Hence, parametric test is not applicable in this study. As per the nature of the collected data for this study, Wilcoxon signed-rank test is appropriate. With this test we can easily compare the before and after effect of Globalization on the human resource management scenario in the tea estates located in the North Bengal region.

 

7.2 Wilcoxon signed-rank test

We have formulated the following hypothesis in order to conduct the Wilcoxon signed-rank test.

 

Null Hypothesis (Ho): There is no significance difference between management of human resource in tea industry of North Bengal during Pre and Post-globalized regime.

 

Alternative Hypothesis (H1): There is significance difference between management of human resource in tea industry of North Bengal during Pre and Post-globalized regime.

 

From the descriptive statistics of Wilcoxon signed ranks test (Table 2), it is observed that the mean of same sample set of different time periods are 23.2258 in case of management of human resources in the pre globalized era and on the other hand, in case of post globalized era it is 21.4194. It is clearly observed from the mean values that pre globalization management of human resource is found to be much higher than the post globalized regime of human resource management. The standard deviation is also found that the variation during the pre-globalization was minimum (.84497) in contrast to the post globalization period (3.50023).

 

 

Table 2 Descriptive statistics

 

This indicates that human resource management was healthy during pre-globalized regime. It has deteriorated after the globalization. Conclusions may be drawn that globalization has an adverse effect on the practice of human resources in the tea industry located in North Bengal region of India.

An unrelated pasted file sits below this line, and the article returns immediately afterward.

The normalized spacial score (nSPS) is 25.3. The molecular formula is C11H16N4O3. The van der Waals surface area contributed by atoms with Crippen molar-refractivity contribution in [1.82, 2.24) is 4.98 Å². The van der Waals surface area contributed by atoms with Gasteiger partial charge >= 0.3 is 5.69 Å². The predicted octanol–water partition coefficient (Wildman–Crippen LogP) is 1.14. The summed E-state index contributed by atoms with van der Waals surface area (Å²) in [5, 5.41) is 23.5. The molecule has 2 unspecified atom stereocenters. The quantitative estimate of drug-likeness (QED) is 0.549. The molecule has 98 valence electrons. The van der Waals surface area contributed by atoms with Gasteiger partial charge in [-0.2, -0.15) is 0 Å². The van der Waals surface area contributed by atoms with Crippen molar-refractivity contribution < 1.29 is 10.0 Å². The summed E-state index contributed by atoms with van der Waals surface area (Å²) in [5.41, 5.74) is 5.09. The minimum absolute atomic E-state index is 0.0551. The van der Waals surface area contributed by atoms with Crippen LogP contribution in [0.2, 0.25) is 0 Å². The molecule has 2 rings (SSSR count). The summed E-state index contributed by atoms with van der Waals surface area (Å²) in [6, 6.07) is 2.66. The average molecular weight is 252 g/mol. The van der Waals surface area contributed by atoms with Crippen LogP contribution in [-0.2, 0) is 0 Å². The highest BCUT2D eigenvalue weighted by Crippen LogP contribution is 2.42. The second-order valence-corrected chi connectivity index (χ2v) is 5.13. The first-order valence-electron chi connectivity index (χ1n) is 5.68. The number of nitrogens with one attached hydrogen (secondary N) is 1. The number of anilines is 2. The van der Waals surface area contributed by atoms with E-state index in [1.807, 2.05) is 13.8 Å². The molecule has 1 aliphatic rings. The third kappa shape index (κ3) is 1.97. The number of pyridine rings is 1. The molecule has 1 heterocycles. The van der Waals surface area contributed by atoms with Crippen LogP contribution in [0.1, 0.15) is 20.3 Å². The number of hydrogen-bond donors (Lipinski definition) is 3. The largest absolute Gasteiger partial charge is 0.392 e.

Table 3 reveals that the mean rank for negative rank is 16.73 and for positive rank is 7.40 respectively. We cannot conclude that statistically these two values are significantly different from each other. To be sure that the two values are significantly different from each other we must depend on the p values of the test which is shown in the Table 4.

 

 

Table 3 Computation of ranks

 

 

Table 4 Test statistics

Note: a. Wilcoxon signed ranks test; b. Based on positive ranks

 

Here, Z value (Sig.) of the Wilcoxon signed ranks test is .000 which is less than 0.05 (5% level of significance). The result shows that the difference between positive and negative mean ranks is statistically significant from each other.

 

So, we reject the null hypothesis and opine that there is significant difference between management of human resources in tea industry of North Bengal during Pre and Post-globalized regime. We can further assert that management of human resources has been drastically changed due to adverse effect of globalization.

 

8 Conclusions

From the findings of the study we may conclude that there is significant impact of globalization on management of human resources in tea industry of North Bengal region. In the pre globalization regime, procurement, development, compensation, integration and maintenances have been realized a steady progress till 1998, but from 1999 onwards tea industry experienced depression in the world market, the low level of price did not meet the human resource management functions in an acceptable standard.